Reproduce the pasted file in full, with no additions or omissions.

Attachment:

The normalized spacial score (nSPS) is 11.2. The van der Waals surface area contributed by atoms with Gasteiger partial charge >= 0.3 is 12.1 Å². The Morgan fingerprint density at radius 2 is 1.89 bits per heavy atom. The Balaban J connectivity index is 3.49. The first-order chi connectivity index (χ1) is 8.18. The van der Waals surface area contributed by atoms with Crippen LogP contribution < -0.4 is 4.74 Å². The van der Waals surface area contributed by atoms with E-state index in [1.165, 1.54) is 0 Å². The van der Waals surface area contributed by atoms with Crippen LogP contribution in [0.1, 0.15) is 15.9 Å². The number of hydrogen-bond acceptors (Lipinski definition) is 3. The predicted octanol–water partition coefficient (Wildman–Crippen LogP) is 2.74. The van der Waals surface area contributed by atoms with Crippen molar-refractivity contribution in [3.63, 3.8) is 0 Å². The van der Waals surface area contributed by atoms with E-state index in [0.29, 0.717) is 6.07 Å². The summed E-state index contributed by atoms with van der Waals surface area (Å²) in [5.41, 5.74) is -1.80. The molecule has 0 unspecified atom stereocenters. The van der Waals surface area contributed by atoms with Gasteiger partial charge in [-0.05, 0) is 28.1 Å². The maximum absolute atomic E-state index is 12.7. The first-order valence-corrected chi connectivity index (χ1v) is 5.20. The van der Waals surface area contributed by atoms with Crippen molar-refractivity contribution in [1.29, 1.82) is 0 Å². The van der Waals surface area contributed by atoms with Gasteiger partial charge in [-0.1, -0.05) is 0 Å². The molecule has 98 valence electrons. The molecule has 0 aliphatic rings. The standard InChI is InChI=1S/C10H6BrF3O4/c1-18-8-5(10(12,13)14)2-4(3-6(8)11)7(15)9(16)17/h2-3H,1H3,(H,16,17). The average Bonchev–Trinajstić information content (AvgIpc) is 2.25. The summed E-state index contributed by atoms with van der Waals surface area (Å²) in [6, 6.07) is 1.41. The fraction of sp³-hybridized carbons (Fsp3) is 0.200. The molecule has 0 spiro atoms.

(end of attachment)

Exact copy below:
The normalized spacial score (nSPS) is 11.2. The van der Waals surface area contributed by atoms with Gasteiger partial charge >= 0.3 is 12.1 Å². The Morgan fingerprint density at radius 2 is 1.89 bits per heavy atom. The Balaban J connectivity index is 3.49. The first-order chi connectivity index (χ1) is 8.18. The van der Waals surface area contributed by atoms with Crippen LogP contribution < -0.4 is 4.74 Å². The van der Waals surface area contributed by atoms with E-state index in [1.165, 1.54) is 0 Å². The van der Waals surface area contributed by atoms with Crippen LogP contribution in [0.1, 0.15) is 15.9 Å². The number of hydrogen-bond acceptors (Lipinski definition) is 3. The predicted octanol–water partition coefficient (Wildman–Crippen LogP) is 2.74. The van der Waals surface area contributed by atoms with Crippen molar-refractivity contribution in [3.63, 3.8) is 0 Å². The van der Waals surface area contributed by atoms with E-state index in [0.29, 0.717) is 6.07 Å². The summed E-state index contributed by atoms with van der Waals surface area (Å²) in [5.41, 5.74) is -1.80. The molecule has 0 unspecified atom stereocenters. The van der Waals surface area contributed by atoms with Gasteiger partial charge in [-0.05, 0) is 28.1 Å². The maximum absolute atomic E-state index is 12.7. The first-order valence-corrected chi connectivity index (χ1v) is 5.20. The van der Waals surface area contributed by atoms with Crippen molar-refractivity contribution in [1.29, 1.82) is 0 Å². The van der Waals surface area contributed by atoms with Gasteiger partial charge in [-0.1, -0.05) is 0 Å². The molecule has 98 valence electrons. The molecule has 0 aliphatic rings. The standard InChI is InChI=1S/C10H6BrF3O4/c1-18-8-5(10(12,13)14)2-4(3-6(8)11)7(15)9(16)17/h2-3H,1H3,(H,16,17). The average Bonchev–Trinajstić information content (AvgIpc) is 2.25. The summed E-state index contributed by atoms with van der Waals surface area (Å²) in [6, 6.07) is 1.41. The fraction of sp³-hybridized carbons (Fsp3) is 0.200. The molecule has 0 spiro atoms.